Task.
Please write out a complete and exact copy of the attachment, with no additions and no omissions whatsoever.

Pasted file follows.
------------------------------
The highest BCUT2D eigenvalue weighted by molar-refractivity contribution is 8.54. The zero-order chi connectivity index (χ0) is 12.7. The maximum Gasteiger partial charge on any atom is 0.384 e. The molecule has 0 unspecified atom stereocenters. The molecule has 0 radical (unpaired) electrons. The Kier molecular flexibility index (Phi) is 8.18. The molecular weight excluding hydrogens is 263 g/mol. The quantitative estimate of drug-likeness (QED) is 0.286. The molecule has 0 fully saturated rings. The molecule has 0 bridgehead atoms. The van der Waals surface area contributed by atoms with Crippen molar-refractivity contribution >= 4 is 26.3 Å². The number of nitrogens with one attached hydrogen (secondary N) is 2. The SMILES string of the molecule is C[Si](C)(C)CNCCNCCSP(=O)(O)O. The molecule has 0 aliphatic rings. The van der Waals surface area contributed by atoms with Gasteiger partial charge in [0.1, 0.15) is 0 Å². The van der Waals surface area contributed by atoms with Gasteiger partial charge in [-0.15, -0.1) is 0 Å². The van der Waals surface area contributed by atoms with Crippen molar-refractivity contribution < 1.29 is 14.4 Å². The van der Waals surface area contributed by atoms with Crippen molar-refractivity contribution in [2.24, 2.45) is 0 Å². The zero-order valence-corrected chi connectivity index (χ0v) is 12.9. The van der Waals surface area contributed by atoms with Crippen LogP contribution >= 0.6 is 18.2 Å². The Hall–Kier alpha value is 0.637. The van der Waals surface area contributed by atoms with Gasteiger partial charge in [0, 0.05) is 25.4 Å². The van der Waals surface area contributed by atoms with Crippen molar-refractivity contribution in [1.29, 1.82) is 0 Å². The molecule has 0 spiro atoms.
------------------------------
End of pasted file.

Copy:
The highest BCUT2D eigenvalue weighted by molar-refractivity contribution is 8.54. The zero-order chi connectivity index (χ0) is 12.7. The maximum Gasteiger partial charge on any atom is 0.384 e. The molecule has 0 unspecified atom stereocenters. The molecule has 0 radical (unpaired) electrons. The Kier molecular flexibility index (Phi) is 8.18. The molecular weight excluding hydrogens is 263 g/mol. The quantitative estimate of drug-likeness (QED) is 0.286. The molecule has 0 fully saturated rings. The molecule has 0 bridgehead atoms. The van der Waals surface area contributed by atoms with Crippen molar-refractivity contribution >= 4 is 26.3 Å². The number of nitrogens with one attached hydrogen (secondary N) is 2. The SMILES string of the molecule is C[Si](C)(C)CNCCNCCSP(=O)(O)O. The molecule has 0 aliphatic rings. The van der Waals surface area contributed by atoms with Gasteiger partial charge in [0.1, 0.15) is 0 Å². The van der Waals surface area contributed by atoms with Gasteiger partial charge in [-0.15, -0.1) is 0 Å². The van der Waals surface area contributed by atoms with Crippen molar-refractivity contribution < 1.29 is 14.4 Å². The van der Waals surface area contributed by atoms with Crippen molar-refractivity contribution in [2.24, 2.45) is 0 Å². The zero-order valence-corrected chi connectivity index (χ0v) is 12.9. The van der Waals surface area contributed by atoms with Crippen LogP contribution >= 0.6 is 18.2 Å². The Hall–Kier alpha value is 0.637. The van der Waals surface area contributed by atoms with Gasteiger partial charge in [0, 0.05) is 25.4 Å². The van der Waals surface area contributed by atoms with Crippen molar-refractivity contribution in [1.29, 1.82) is 0 Å². The molecule has 0 spiro atoms.